They take that 20-30% to go and build the property and then they take this piece of land to go and mortgage and then take that extra loan from the mortgage to go and buy the next piece of land and then the cycle keeps growing. Also in between, they will sell some high yield investments or corporate bonds to raise more money to develop the project and all that jazz.

So a lot of these kind of leverage built up over time. They are not the only one and… but the central bank also knows. About 2018, they already report that this is a potential problem. The central bank of China already report in 2018 that Evergrande and some of the other companies are potential systemic risk.

In other words, the Chinese government is prepared. They have already seen this coming, which is why they’ve issued more regulations which you can go and read about online. They call it the Three Red Lines. I will not dabble in that, but the idea is 恒大, which is Evergrande, after all the suite of regulations found it very hard to get more liquidity, to get more cashflow, to continue to pile up and roll this game because what’s the game? 

You own the land. You sell to the buyer and buyer give you the deposit. You go and develop this land. Then you take whatever mortgage that you can get from this piece of land to buy the next land, so then it just keeps compounding. That is the gameplay. As and when cashflow has problem or the property value no longer goes up, the sales got issue, it’s all going to make it very hard for Evergrande to do anything which is what is happening today. That’s the broad idea.

What is the total volume of Evergrande today? This company has estimated $300 billion in asset size today and also about $150 over billion (all these in US dollars) in debt… corporate debt which has been collaterized and sold into the market.

If you own some sort of Asian high yield bond fund or Asian corporate bond fund, what have you… high yield and corporate, these two terms in your bond fund. You can go and search whether do they own Evergrande within the portfolio which definitely… I think they will. If they had the largest guys selling that and if you’re running a big bond fund, it’s very hard not to own some of this especially in a corporate high yield. But don’t be alarmed because a lot of these corporate bond funds, they are really broadly diversified and you should factor in about two to 3% default rate in this kind of high yield bond fund already.

If you have not checked out an episode that we did with Jean Paul from FSMOne, you should go and check it out under Chills with TFC, Jean Paul, which is Episode 25, Chills with TFC. Go and check it out. Learn a little bit more about corporate bonds and the Asian high yield debt.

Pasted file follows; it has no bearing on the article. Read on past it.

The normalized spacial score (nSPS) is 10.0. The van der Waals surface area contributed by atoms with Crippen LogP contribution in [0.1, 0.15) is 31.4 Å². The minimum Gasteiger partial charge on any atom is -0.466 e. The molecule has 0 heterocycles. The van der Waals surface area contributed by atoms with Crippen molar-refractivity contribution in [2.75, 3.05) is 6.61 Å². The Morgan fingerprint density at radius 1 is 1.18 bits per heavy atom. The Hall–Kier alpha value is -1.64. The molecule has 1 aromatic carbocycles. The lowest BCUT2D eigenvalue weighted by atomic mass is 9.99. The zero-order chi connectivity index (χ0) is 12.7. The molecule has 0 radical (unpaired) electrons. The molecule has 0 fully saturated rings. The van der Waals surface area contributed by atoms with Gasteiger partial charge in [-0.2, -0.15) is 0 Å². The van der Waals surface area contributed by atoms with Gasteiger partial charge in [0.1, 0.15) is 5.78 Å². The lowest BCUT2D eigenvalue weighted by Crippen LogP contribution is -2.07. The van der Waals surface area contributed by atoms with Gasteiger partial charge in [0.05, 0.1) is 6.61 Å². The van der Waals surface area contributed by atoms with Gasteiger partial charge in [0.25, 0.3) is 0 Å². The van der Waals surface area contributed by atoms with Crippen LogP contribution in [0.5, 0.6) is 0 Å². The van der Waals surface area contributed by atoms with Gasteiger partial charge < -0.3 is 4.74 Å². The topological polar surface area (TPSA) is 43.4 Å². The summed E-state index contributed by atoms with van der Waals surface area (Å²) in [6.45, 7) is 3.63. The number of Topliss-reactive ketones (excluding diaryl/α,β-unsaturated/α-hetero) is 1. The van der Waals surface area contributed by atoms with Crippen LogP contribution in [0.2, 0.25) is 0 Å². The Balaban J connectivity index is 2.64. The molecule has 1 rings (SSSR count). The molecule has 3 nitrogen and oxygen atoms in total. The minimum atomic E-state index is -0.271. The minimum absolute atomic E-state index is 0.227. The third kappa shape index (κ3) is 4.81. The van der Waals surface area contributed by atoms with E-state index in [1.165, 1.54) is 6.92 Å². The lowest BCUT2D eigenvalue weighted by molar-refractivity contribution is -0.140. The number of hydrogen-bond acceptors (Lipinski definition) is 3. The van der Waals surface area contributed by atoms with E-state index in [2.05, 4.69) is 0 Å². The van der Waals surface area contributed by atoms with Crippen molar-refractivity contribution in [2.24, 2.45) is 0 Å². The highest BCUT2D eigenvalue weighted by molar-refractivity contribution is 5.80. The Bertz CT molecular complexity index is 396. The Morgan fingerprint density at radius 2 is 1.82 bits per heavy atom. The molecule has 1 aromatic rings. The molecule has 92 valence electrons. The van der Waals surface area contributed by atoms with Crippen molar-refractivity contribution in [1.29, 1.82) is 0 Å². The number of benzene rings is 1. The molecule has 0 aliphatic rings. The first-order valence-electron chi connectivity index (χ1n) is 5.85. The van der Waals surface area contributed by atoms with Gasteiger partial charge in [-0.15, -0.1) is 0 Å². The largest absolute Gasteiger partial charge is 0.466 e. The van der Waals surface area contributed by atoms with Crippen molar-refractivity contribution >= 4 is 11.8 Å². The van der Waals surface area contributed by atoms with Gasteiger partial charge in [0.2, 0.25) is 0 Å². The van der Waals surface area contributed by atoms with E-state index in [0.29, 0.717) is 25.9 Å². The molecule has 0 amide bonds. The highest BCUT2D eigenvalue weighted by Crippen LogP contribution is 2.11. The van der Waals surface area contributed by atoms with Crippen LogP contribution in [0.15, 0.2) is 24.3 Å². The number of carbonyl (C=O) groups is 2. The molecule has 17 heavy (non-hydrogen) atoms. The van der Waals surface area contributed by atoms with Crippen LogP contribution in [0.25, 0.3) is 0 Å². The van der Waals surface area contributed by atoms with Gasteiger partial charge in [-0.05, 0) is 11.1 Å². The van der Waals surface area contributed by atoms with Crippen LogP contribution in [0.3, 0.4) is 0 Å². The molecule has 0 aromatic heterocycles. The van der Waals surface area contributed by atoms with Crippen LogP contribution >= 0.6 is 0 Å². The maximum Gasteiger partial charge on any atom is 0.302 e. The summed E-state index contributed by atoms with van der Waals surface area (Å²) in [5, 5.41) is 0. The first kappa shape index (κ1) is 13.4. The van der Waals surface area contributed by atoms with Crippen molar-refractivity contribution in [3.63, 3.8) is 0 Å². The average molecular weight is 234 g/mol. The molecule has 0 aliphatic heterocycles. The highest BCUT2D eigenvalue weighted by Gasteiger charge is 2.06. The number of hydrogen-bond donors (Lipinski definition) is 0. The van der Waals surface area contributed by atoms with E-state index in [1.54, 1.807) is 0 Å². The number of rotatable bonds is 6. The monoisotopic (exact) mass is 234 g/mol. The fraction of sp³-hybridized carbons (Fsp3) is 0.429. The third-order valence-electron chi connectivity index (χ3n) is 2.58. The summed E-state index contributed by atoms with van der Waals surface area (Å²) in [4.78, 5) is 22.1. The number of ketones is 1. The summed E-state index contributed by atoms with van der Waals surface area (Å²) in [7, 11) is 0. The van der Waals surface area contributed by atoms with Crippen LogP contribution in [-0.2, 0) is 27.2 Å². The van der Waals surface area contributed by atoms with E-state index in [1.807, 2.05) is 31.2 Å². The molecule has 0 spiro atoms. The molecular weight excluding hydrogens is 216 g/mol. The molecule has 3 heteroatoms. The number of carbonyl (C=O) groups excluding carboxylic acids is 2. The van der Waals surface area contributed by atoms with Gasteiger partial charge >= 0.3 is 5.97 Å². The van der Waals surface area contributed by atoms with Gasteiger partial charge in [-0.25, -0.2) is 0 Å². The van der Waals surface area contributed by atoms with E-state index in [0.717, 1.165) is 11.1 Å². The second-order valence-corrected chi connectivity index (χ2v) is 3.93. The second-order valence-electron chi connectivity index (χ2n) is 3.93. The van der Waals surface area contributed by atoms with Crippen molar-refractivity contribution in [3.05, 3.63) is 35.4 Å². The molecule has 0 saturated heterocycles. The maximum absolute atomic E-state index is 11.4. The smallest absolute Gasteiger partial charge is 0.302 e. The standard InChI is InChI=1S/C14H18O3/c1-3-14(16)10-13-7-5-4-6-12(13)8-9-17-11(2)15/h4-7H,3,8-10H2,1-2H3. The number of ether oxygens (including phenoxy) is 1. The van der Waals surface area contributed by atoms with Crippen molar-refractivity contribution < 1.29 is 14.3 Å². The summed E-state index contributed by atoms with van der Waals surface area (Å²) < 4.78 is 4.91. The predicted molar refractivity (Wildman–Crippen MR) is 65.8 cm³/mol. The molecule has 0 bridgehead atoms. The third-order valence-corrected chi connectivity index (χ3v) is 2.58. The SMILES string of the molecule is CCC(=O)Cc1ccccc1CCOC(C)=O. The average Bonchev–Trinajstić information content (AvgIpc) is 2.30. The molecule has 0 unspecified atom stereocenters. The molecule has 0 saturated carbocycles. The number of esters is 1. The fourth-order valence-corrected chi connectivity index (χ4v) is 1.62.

But throwing all these numbers around makes no sense. How do you read this thing? How do you try to understand the situation? Which brings me to our first question: will this be a Lehman crash? Everything I say from now on may come back and bite me so this is something that I think I need to put it out there that I’m going for the most probable situation. Not that other things will never happen because investing is about probability.

My view is it will not be a Lehman crash. In other words, it will not be this huge situation where the whole market will collapse and the whole world will go into some long period of depression and the government to keep printing money to save this whole shit out. That is my base case. 

Why? If you think about it, Lehman is the only one that collapsed during the 2008 financial mortgage crisis. By the way, it’s a mortgage crisis. It’s different from the developer going bust. The mortgage crisis is based on credit default swaps. I’m not going to go into the details in today’s discussion. It’s just too complicated, but the base idea is there were a lot of people borrowing in the US to buy property. As more and more people borrowed money to buy property, property prices go up which is what you’re seeing in Singapore. A lot of people are also buying a lot of property these days so property prices will move up because limited supply, it keeps growing, right? The price keeps going up. 

What happens is a lot of other people want to capitalize on this growth. As more people want to capitalize on this growth, it’s not just the investor, not just the end consumer. Even the mortgage people also want to capitalize so they started giving out all sorts of weird mortgages out to the people. Essentially, the people that are borrowing money from the banks to buy property, their credit rating… not the best, because at some point in time, you have to start to lend to other people that is not within the immediate pool of consumers that are… good credit rating and care will pay you back.

This is what happens on the ground, but one tier on top, a lot of these mortgage brokers in the banks, they were structuring all these mortgages together. They were buying all these different mortgages put together and then they go and sell it as a mortgage derivative. They go to sell it as a mortgage fund out in the market. Because the bank lend all this money to all these people, they don’t want to keep it on their books because when they keep all these debt on their books, it makes it very expensive for them to operate. They don’t have additional liquidity. They don’t have enough money in their bank account to lend more money because the bank fundamentally makes money from moving capital from lending money around. That is their fundamental business.